The Mystical Theology of the Eastern Church

Gods’ Image and The Church

Two concepts in Chapter Six of Mystical Theology of the Eastern Church:

Firstly, that the image of God can be considered one of two things: As liberty, or free will, which cannot be destroyed by sin; Or as communion with God. St Gregory of Nyssa speaks of this first consideration: ‘he is freed from necessity, and not subject to the domination of nature, but able freely to follow his own judgement. For virtue is independent and her own mistress.’, and freedom is a necessity for the attainment of perfect cooperation with God.  This concept of the image of God as free will ties into the concepts in the previous chapter.

Secondly, that this image of God applies to the whole of humanity,  not to a single person, much in the same way that the God is the whole of God, not  each person of the Trinity. The divine image is applied to the whole of mankind; it is one common nature to all men, parceled out to each of us, split up, imperfect. Unity between men, therefore, is necessary for us to be remade in Gods’ image: Hence why the church is considered a body. We have one nature, but many persons.

I find this difficult; not in concept, but in practice. I feel strongly that God created us in diversity, so in which sense our divine image is only in unity, and in which sense our individuality is something created and to be considered a portion of that image, I find difficult. Lossky specifically speaks of ‘the person who asserts himself as an individual, and shuts himself up in the limits of his particular nature, far from realising himself fully becomes impoverished. It is only in renouncing its own possession and giving itself freely, in ceasing to exist for itself that the person finds full expression in the one nature common to all.’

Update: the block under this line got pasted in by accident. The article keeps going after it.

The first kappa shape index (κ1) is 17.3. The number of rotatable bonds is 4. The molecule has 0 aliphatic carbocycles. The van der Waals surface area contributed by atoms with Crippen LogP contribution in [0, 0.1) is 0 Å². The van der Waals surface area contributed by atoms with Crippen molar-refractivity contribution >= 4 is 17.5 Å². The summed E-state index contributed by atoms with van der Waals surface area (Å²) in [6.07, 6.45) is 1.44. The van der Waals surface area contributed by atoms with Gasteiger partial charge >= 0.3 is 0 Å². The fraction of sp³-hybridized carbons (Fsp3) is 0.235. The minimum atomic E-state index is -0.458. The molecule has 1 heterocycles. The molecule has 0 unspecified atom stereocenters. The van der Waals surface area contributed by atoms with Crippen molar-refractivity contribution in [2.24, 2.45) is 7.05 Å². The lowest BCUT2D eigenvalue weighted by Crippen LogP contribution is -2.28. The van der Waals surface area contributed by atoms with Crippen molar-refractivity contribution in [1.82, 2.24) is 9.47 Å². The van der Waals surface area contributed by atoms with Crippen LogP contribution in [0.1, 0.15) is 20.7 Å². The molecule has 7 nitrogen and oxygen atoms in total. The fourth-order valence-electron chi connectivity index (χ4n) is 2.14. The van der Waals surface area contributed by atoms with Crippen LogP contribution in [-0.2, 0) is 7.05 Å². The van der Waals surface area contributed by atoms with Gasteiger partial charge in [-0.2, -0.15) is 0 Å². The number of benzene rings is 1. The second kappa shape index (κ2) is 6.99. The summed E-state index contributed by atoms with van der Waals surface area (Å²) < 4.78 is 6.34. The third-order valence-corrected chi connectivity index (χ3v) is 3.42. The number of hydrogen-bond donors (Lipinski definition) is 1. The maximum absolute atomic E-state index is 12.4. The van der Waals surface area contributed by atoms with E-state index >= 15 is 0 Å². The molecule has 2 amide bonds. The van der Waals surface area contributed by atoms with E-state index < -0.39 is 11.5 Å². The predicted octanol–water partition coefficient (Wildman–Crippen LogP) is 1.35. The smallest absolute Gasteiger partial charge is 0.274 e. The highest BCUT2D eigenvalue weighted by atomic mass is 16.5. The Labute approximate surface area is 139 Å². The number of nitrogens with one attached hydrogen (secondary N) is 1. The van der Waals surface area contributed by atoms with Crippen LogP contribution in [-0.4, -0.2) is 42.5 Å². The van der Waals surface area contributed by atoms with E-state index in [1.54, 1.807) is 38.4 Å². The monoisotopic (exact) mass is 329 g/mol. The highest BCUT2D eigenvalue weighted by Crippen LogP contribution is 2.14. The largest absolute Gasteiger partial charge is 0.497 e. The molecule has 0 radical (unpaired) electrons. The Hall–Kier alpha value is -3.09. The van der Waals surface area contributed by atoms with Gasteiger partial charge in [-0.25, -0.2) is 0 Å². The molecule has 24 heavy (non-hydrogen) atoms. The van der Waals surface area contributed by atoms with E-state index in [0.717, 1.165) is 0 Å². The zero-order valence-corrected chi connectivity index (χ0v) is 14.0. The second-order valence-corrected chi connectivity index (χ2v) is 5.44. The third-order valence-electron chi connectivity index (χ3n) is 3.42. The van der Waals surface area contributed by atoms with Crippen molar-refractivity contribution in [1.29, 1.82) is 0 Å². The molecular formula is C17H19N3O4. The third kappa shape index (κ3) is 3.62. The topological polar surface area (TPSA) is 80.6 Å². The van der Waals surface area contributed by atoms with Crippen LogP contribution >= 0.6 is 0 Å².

I know the key here is ‘in ceasing to exist for itself’, but at what point does ones god given passions, skills and desires need be subsumed in this cessation of selfish living? Consider the theologian, God-gifted with intellect and a passion for deeper thought: These things are natural to him – should they be subsumed in the pursuit of unity?

I don’t know the answer. But I think the concept of a shared nature between all men is a unique argument for the body of the Church.

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The Mystical Theology of the Eastern Church

Creation and Purpose

The fifth chapter of Lossky’s ‘Mystical Theology of the Eastern Church’ takes a sharp turn now, to the topic of cosmology. More specifically, an initially dry chapter on the nature of creation ex nihilo (interestingly noting that the first mention of creation ex nihilo is in 2 Maccabees 7:28, an apocryphal book), turns into a fascinating one on the nature of humanity, and it’s relation to ecclesiology.

The first interesting point, is on the nothingness of creation, and in particular those very special created, humanity:

“All creatures are balanced upon the creative word of God, as if upon a bridge of diamond; above them is the abyss of the divine infinitude, below them that of their own nothingness.”

As we were created from nothing, we are stretched between two extremes; the overwhelming allness of God, and the nothingness from which we came. A humbling concept indeed. But how were we created? The Eastern Church has a concept, ‘thought-will’, to describe what exactly God does to create us: We are more than just the imagination (a thought) of God, but are intention. And these intentions, these ideas, are no the same thing as our selves: In the same way the image of a work in a craftsmans’ mind is not the same as the work itself, even though the work is a physical manifestation of that image. There is ourselves. And God’s idea of ourselves.

We are called therefore to cooperate with God in finishing his creation (us); a agreement between our wills and the thought-will of God. One could say that creation is an uncompleted perfection, and our cooperation with God is necessary for its completion. Whilst Lossky does not go on to speak of our role in ‘finishing Gods’ creation’ outside of ourselves – our role in stewardship of the universe, creation of art, etc. – I feel like this too, is part of our cooperation with God necessary for the completion of creation.